Many marriages come to an amicable ending. You and your spouse may harbor ill feelings toward each other but are willing to put them aside for a clean break. Or, you two may not be splitting due to mutual antipathy – marriages can fall apart for many reasons. Either way, you may want to consider mediation, which can prove less costly and time-consuming than litigation.

Understanding mediation

During mediation, you and your spouse will meet with a third party to settle the terms of your divorce. This person, the mediator, cannot provide you any legal advice. But they can help guide you along to the point of settlement. Keep in mind, though, that you may leave mediation without an agreement. If your spouse tries making the process contentious, you could end up in court anyway. And you will have to legalize your divorce with a judge regardless – mediation does not accomplish this.

Yet, mediation remains a worthwhile option. For one, it can save you money. If you and your spouse have significant assets, mediation’s affordability will keep you from spending them on court battles. Furthermore, mediation allows you two to set the terms for your divorce, instead of having a judge make major decisions for you. Mediation may also make sense if you and your spouse have children together. You may find it easier to work out a fair co-parenting arrangement this way. And it will help you two maintain a united front for your kids and set a better example than a litigious split.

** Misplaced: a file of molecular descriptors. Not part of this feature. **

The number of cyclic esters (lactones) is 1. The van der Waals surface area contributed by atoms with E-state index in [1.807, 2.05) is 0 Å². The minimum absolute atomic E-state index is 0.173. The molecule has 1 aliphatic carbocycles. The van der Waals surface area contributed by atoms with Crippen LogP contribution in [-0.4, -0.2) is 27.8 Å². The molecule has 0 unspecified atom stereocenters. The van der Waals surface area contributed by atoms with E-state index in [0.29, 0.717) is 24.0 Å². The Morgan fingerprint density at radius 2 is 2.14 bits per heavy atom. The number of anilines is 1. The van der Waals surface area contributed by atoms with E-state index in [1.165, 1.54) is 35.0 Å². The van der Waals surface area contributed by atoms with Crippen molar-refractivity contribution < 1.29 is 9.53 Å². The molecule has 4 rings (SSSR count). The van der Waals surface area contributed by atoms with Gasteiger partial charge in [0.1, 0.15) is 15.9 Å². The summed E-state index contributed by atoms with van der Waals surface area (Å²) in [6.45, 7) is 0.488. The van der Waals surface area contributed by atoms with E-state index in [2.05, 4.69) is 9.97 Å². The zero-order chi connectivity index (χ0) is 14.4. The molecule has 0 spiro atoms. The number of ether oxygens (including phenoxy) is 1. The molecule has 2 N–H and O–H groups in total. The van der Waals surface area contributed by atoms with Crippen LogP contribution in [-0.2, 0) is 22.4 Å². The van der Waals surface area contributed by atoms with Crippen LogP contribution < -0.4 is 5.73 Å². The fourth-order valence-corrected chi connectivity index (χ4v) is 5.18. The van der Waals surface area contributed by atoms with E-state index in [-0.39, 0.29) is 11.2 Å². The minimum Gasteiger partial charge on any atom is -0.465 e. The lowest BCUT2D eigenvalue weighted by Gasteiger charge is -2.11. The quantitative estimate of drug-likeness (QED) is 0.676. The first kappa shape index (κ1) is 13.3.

Pursuing mediation

Mediated divorces tend to be more amicable than litigated ones. But that does not mean you should go through mediation alone. A family law attorney can guide you through the process and help you reach a fair settlement.

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